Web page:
In a pot large enough to hold the spaghetti and vegetables, add the butter and melt over medium-low heat. Then add the chicken broth and half a cup each of cream and cheese, stirring constantly. Cook gently until smooth. Add the spaghetti and toss quickly to blend. Add half the vegetables and pour in the liquid from the tomatoes, tossing over very low heat.

Add the remaining vegetables. If the sauce seems dry, add 3 to 4 tablespoons more cream. Add the pine nuts and give the mixture a final tossing.

Serve equal portions of the spaghetti mixture in hot soup or spaghetti bowls.

Spoon equal amounts of the tomatoes over each serving. Serve immediately.

Serves 4 as a main course; 6 to 8 as an appetizer.

London Broil

25 May

london broil
The March 1978 Seventeen recipe page for London broil, tomatoes and bread crumbs, ranch bread, and potato sticks (?) is a curiousity.

For now, we’ll just try this recipe from The Hamptons: Food, Family, and History by Ricky Lauren.

“One of the first meals that I mastered was London broil with baked potatoes and simple steamed vegetables. I made it for Ralph and the children because it was an easy, quick meal to prepare. It was a dinner they often requested, and it became a basic meal that I could count on in my gradually growing repertoire. As my confidence grew, I started to prepare it for weekend guests.”

London Broil with Creamy Horseradish Sauce
Serves 6

For the London broil
3 cloves garlic, minced
2 teaspoons fresh lemon juice
3 tablespoons balsamic vinegar
2 tablespoons Worcestershire sauce
1/4 cup red wine
1 tablespoon soy sauce
1 teaspoon honey
Salt and freshly ground black pepper to taste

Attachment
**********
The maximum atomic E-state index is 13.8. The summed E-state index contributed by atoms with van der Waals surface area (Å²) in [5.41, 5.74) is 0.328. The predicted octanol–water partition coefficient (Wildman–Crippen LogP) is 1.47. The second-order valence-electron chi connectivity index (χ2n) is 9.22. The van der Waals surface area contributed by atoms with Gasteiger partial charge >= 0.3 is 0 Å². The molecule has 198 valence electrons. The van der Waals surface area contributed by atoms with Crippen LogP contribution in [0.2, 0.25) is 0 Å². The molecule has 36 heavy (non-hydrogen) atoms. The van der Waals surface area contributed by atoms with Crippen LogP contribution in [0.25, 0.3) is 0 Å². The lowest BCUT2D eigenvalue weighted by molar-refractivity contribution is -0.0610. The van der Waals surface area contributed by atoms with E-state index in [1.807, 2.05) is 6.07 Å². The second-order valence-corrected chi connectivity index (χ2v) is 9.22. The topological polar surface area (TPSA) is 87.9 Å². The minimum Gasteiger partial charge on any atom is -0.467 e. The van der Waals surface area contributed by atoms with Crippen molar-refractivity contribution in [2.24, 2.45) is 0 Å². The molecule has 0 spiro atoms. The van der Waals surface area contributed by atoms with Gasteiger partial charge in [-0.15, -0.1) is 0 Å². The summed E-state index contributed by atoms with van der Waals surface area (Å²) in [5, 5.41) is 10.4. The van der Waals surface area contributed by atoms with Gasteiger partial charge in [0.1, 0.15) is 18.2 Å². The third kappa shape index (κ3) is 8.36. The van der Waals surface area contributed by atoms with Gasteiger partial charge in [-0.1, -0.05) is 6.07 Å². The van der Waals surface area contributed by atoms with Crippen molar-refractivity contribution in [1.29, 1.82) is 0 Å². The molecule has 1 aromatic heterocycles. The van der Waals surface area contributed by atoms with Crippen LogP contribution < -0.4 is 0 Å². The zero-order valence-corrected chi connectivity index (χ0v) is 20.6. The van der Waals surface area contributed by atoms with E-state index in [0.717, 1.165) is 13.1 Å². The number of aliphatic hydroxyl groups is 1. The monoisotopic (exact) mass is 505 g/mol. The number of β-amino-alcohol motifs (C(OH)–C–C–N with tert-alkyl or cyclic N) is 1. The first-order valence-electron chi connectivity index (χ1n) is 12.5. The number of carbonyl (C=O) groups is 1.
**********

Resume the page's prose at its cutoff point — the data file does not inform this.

2 to 21/2 pounds flank steak or top round

For the creamy horseradish sauce
1/4 cup prepared horseradish
1/2 cup sour cream
1 tablespoon Dijon mustard
Dash of Worcestershire sauce
1 tablespoon cider vinegar
Salt and freshly ground black pepper to taste
1 teaspoon finely chopped fresh chives

To make the London broil: To make the marinade, mix together all the ingredients except the meat. Place the meat in a shallow dish and cover with the marinade. Cover with plastic wrap and refrigerate for at least 4 hours but no more than 24 hours.

Remove the meat from the refrigerator and bring it to room temperature before cooking. Preheat a grill to high, oil the grate, and set it 5 to 6 inches above the coals. (Alternatively, preheat the broiler to high and set a rack 5 to 6 inches below the heat source.)

Remove the meat from the marinade (discard the marinade) and pat it dry with paper towels. Grill (or broil on a broiler pan) on each side for 6 minutes for rare or 7 to 9 minutes for medium-rare. Transfer to a carving board and let stand for 8 to 10 minutes. Slice the meat at a 45-degree angle across the grain and serve with the horseradish sauce.

To make the creamy horseradish sauce: Whisk all the ingredients together until smooth and creamy. Put in the refrigerator for at least 4 hours to allow the flavors to meld. Serve in a ramekin beside the meat.

Pressing Information

23 May

Yikes. Look what passed for “cooking” in the early 1980s.

This hilarious “sandwich machine how to,” courtesy of Seventeen Magazine September 1982, is just too much.

We must confess, somewhere in the depths, we have a similar sandwich press. Its sole purpose is for autostrato toasts: crisp little panini of soppressata, mortadella, provolone, dijon-garlic mayo, with warm marinara sauce on the side for dipping.

From Seventeen: